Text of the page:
President Donald Trump has paid his respects to the legions of online meme-makers and “keyboard warriors” who helped him get elected. But among these netizens, many feel the president hasn’t done enough to fight online censorship.
“Thank you to all of my great Keyboard Warriors,” Trump tweeted on Friday. “You are better, and far more brilliant, than anyone on Madison Avenue (Ad Agencies). There is nobody like you!”
Thank you to all of my great Keyboard Warriors. You are better, and far more brilliant, than anyone on Madison Avenue (Ad Agencies). There is nobody like you!
— Donald J. Trump (@realDonaldTrump) May 15, 2020
Trump barreled into the White House nearly four years ago, his campaign propped up by droves of these “keyboard warriors.” From the meme-makers and trolls of 4Chan to a fanatically loyal base of Twitter fans, Trump essentially enlisted the help of a massive and decentralized ad agency.
Videos chronicling his debate performances and savage put-downs racked up millions of views, and Trump – along with his son Donald Jr – often retweeted this user-created content. Hillary Clinton had Madison Avenue’s best ad agencies; Donald Trump had Pepe the frog.
Four years later, Trump’s online supporters are still churning out content for their hero, and the mainstream media is still clutching its pearls over some of these off-color memes. Late last year, for example, the collective establishment media melted down for a solid week when a group of Trump supporters published a video showing a likeness of the president “murdering” his political opponents.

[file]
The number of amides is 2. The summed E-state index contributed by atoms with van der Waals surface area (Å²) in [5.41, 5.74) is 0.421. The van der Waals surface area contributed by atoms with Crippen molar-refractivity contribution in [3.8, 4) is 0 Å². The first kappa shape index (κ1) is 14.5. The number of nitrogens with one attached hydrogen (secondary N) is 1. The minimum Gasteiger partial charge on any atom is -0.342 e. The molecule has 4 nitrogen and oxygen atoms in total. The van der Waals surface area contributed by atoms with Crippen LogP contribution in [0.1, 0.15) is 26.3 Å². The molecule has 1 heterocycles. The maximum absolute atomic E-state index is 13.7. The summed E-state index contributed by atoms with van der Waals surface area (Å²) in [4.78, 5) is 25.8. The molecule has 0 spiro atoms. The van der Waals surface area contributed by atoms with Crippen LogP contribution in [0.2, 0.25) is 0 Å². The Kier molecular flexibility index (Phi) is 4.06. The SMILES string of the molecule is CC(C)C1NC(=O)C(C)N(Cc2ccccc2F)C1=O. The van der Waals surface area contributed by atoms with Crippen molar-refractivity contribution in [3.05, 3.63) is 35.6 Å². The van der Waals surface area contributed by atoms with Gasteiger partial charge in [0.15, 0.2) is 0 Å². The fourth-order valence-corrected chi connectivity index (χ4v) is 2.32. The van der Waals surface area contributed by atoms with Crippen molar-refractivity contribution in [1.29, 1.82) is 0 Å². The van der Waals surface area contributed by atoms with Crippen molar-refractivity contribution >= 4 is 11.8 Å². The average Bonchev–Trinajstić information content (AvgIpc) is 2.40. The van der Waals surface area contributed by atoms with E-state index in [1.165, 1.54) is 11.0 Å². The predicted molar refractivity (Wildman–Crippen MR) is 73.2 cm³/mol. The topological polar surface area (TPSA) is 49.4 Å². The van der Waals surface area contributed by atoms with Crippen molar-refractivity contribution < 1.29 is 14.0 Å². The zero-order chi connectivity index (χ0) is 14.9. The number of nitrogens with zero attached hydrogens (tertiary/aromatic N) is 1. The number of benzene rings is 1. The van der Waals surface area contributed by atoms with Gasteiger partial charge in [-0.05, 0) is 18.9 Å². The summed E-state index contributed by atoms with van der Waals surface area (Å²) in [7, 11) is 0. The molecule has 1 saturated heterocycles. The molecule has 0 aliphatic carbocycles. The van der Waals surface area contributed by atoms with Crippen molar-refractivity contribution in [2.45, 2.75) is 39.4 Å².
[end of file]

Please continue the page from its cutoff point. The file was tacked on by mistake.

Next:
Some of these pro-Trump s**tposters responded with glee when Trump gave them a shout-out on Friday. But for others, Trump’s words were empty platitudes. “Your supporters are being censored on social media every day. Please help put an end to tech censorship!” controversial right-winger Nick Fuentes replied.
“You’ve got to do something about censorship or there won’t be any left on social media by the time the RNC comes around,” pro-Trump pundit Cassandra Fairbanks tweeted.
The tech giants of Silicon Valley have long been accused of censoring conservative and right-wing content. Conspiracy theorist Alex Jones, right-wing provocateur Milo Yiannopoulos, and ‘Proud Boys’ founder Gavin McInnes are three big names among hundreds banned from multiple social media platforms since Trump’s election. Additionally, leaks from inside these companies reveal an anti-Trump bias at the top. Google’s executives, for example, encouraged their employees to protest against Trump, blacklisted right-wing news sites and blogs, and openly discussed deploying artificial intelligence to fight “populism.”
Trump acknowledged his supporters’ concerns before, inviting a crowd of friendly social media stars to a White House summit last summer. During the meeting, he declared free speech to be “the bedrock of American life,” and promised to haul the “corporate gatekeepers” of Silicon Valley to Washington for a scolding.
The president drafted an executive order a month later, which would penalize tech firms for squelching free speech. However, the mechanics of this order were never leaked, and the order was never given. The Justice Department also mulled an antitrust investigation – unrelated to the censorship issue – into these tech companies last year, yet no such probe has been launched.
As this year’s election draws closer, Trump’s dedicated army of memers and trolls will again function as an informal advertising agency. However, should their candidate fail, they will likely blame Big Tech, and ask why the president didn’t take action earlier.